Gates: U.S. troop levels in Iraq may cut to 100,000
US Defense Secretary Robert Gates raised the possibility Friday of cutting U.S. troop levels in Iraq to 100,000 by the end of next year, well beyond the cuts approved by President Bush. Stressing that he was expressing a hope, not an administration plan, Gates conveyed it was possible that conditions in Iraq would improve enough to merit much deeper troop cuts than are currently scheduled for 2008.
Asked at a news conference whether he was referring to lowering the present level of nearly 170,000 U.S. troops to about 100,000 by the end of next year, Gates replied, "That would be the math." He quickly added, however, that because "there is no script" in war, his hoped-for cuts could vanish.
According to the AP, Gates used his news conference to launch an attack on efforts by Democrats to force Bush to change course in Iraq by imposing new restrictions on how the Pentagon uses or manages the armed forces. Gates said that while he believed such proposals are well-intentioned, they have serious flaws. He said, for example, that Webb's amendment, if enacted, would force him to consider again extending tours in Iraq.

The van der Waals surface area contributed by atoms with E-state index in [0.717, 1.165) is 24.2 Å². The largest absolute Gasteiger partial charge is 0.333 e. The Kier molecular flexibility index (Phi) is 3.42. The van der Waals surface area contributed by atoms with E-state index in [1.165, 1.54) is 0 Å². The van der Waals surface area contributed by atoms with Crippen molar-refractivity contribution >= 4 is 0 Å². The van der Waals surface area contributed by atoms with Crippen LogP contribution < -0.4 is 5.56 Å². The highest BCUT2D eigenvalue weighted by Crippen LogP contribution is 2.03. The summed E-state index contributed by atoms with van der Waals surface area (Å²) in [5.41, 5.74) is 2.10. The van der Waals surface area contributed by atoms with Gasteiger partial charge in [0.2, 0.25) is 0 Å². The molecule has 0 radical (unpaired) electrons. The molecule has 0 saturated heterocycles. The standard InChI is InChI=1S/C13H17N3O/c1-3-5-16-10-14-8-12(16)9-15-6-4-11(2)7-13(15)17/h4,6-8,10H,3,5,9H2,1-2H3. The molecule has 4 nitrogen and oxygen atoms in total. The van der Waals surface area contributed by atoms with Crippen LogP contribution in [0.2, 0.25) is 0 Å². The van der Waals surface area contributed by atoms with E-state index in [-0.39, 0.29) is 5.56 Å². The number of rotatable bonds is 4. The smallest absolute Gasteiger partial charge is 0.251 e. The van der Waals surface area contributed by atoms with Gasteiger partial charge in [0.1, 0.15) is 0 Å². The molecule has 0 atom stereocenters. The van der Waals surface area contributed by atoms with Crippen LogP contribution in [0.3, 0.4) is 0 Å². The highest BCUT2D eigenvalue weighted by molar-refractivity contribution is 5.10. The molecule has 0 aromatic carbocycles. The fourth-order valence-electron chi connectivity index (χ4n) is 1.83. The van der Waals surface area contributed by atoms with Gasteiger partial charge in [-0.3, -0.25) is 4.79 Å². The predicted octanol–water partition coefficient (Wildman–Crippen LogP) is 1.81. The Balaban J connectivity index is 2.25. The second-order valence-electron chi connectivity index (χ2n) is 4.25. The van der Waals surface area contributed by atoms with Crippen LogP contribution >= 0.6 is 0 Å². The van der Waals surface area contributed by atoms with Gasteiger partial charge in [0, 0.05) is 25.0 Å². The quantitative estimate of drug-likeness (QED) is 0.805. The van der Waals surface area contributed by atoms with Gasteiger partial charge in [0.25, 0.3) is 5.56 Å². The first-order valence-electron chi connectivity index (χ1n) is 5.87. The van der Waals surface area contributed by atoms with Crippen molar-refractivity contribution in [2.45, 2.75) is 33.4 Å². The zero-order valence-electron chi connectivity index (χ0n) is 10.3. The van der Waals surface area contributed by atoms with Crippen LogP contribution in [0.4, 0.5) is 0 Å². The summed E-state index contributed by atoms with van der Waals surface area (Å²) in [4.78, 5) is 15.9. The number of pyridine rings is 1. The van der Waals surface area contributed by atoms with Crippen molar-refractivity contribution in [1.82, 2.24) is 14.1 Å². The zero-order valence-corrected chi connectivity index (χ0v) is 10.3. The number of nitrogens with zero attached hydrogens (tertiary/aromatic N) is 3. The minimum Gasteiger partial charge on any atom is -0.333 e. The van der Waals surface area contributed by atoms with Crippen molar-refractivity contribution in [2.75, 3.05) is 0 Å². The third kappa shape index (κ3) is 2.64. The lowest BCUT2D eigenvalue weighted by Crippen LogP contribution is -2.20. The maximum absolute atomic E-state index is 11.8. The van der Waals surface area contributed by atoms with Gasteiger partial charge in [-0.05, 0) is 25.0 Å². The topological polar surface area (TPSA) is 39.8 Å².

"We would have to accept gaps in capability as units that rotate home aren't replaced right away for periods perhaps of weeks," Gates said. It also might put troops' lives in greater danger by reducing opportunities for incoming units to get acquainted with their responsibilities by working for a few weeks with outgoing units, he said.
"The other message that I worry that some of the amendments send is that it sends a signal to potential adversaries that we're stretched so thinly and that we are so strained that we cannot adequately respond to crises elsewhere in the world," Gates said. "And that's not a correct view, if others should take it, but it is a worry."